Should SMBs go beyond QuickBooks for their accounting software?

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Is Intuit well positioned to maintain its dominance in the small-to-medium business accounting software market in cloud era? Is the company’s long-running QuickBooks franchise still the best option for SMBs?

QuickBooks has been around in one form or another for a generation. But over the past few years, cloud-based mobile competitors have been gaining customers and market share, threatening Intuit’s dominance. Companies such as FreshBooks, a simple cloud-based app designed to help small business owners get organized and paid, and even smaller newcomers like Kashoo, another cloud-based accounting service, are giving QuickBooks a run for its money.

FreshBooks, for example, is known to be simple and seamless, translating into fewer headaches for busy SMB owners. It also easily integrates with Salesforce, Constant Contact, Basecamp Classic, Zendesk and other popular services. This advantage and other features are disrupting established players and increasing SMB consumer choice.

The type of disruption in which newer start-ups usurp market dominance from established players is often caused by the established company’s failure or refusal to disrupt itself before its competitors beat them to the punch. But here’s where Intuit can draw upon one of its leading strengths. The company’s age and success mean it has transitioned well in the past, suggesting there is no reason it cannot do so again during this move into a cloud-based, mobile era.

QuickBooks, originally exclusively desktop software, successfully shifted into the online, introducing QuickBooks Online in 2000 and doubling online product investment later in the decade, resulting in a relatively seamless transition to mobile.

But being the old man on the block means competitors enjoy an advantage that Intuit has long lost — being able to start from scratch while Intuit scrambles from old to new platforms. Again, Intuit has done this before, going back to its switch from DOS to Windows in the 1990s, then to IOS and, later, mobile.

In addition to keeping up with the latest platforms, Intuit CEO Brad Smith strongly believes that improving customer outcomes through QuickBooks is not only the key to his company’s success, but also, perhaps somewhat grandiosely, to the success of the entire U.S. economy.

“If the average small business could raise their profit margin by just 2.5 percent, that would generate an extra $500 a month for every small business, and that would add over $300 billion directly to all of our local economies,” Smith asserted in an interview with Forbes.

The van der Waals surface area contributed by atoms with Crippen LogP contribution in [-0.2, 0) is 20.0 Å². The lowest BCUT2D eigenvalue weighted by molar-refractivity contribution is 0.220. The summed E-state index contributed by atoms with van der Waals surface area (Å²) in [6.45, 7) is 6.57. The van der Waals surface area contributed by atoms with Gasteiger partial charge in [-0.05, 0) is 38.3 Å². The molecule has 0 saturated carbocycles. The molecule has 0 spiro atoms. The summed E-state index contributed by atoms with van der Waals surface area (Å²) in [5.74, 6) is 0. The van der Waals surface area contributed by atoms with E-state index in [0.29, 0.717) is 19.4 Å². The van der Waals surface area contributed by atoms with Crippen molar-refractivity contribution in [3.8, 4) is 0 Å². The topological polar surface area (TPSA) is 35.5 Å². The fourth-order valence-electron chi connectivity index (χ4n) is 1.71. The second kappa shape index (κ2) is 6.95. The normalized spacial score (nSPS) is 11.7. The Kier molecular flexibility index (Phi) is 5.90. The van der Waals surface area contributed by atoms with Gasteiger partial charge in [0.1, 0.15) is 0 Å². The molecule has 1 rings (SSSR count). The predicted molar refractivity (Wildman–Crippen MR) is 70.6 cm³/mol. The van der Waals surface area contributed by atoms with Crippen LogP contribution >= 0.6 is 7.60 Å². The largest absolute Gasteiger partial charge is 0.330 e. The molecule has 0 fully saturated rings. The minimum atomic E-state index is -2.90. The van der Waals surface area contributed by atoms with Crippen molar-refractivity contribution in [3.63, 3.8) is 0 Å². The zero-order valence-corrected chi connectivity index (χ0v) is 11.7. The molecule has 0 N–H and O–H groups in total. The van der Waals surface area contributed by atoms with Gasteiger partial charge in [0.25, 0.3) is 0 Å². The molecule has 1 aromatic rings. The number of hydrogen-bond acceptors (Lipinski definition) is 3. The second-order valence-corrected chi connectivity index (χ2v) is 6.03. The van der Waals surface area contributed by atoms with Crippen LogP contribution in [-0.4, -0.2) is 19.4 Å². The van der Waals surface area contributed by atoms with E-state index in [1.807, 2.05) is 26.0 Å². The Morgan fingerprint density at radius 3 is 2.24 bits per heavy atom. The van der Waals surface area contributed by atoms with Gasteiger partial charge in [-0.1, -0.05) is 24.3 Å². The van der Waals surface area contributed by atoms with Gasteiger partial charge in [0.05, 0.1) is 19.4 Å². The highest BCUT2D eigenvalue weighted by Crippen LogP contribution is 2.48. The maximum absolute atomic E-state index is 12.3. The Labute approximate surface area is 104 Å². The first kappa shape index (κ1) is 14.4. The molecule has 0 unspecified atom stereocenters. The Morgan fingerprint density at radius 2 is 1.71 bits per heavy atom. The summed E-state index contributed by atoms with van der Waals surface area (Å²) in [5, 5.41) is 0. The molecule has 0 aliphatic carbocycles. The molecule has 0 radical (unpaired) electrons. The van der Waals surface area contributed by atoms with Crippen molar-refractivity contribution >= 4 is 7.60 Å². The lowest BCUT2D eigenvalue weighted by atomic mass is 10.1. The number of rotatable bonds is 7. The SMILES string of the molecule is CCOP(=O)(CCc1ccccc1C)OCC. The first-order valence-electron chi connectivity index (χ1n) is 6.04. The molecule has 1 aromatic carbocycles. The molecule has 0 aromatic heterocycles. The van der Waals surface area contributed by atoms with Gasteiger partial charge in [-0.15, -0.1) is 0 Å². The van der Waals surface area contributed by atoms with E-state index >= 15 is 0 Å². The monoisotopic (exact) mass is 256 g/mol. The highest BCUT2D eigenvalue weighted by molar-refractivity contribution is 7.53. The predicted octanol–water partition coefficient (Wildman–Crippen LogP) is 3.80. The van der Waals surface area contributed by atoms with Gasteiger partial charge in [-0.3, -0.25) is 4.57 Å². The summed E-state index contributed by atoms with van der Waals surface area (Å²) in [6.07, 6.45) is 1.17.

“If one out of three small businesses could hire just one more employee we would totally eliminate unemployment in the United States,” he continued optimistically. “And if we could increase the survival rate of small companies by five percent over the next decade, we would see another quarter million small businesses create five million new jobs, and that’s more jobs than have been created in the entire economy over the last several years.”

That’s a lot of “ifs,” but Smith remains focused on improving SMBs by reducing the hassles of accounting.

“Our goal is to make accounting invisible and painless for small business owners,” Smith told Forbes.

Hail to the chief?

But how does a company that was founded in 1983, and whose signature accounting franchise dates to 1994, remain relevant in the cloud era?

“We’re just beginning,” insists Smith, who calls Intuit “a thirty-year-old startup.”

While the thought of a “thirty-year-old startup” may strike some as odd, Intuit backs up that talk with action. The company has spent $300 million in small business product development and innovation over the past year, likely more than all of Intuit’s competitors invest in product development combined.

Ultimately, competition means more choice for SMB consumers seeking to manage their accounting via cloud and mobile. Before purchasing any accounting software, it pays to do some research. Compare features and cost. Talk to other SMB owners who use accounting software. It’s also important to determine whether your preferred software will grow with your business. Can modules be easily added? Does the software upgrade easily? Does it export to a date format such as CSV so you can read it after switching to a different software later?

These are all factors SMB owners will need to take into consideration, while always remembering that accounting software will never replace a human accountant for guaranteeing compliance with the law and with best accounting and tax practices. Still, accounting software is an excellent way for SMBs to save time and money, allowing owners to focus on what really matters — growing their business.

 

Flick photo via user yalegro

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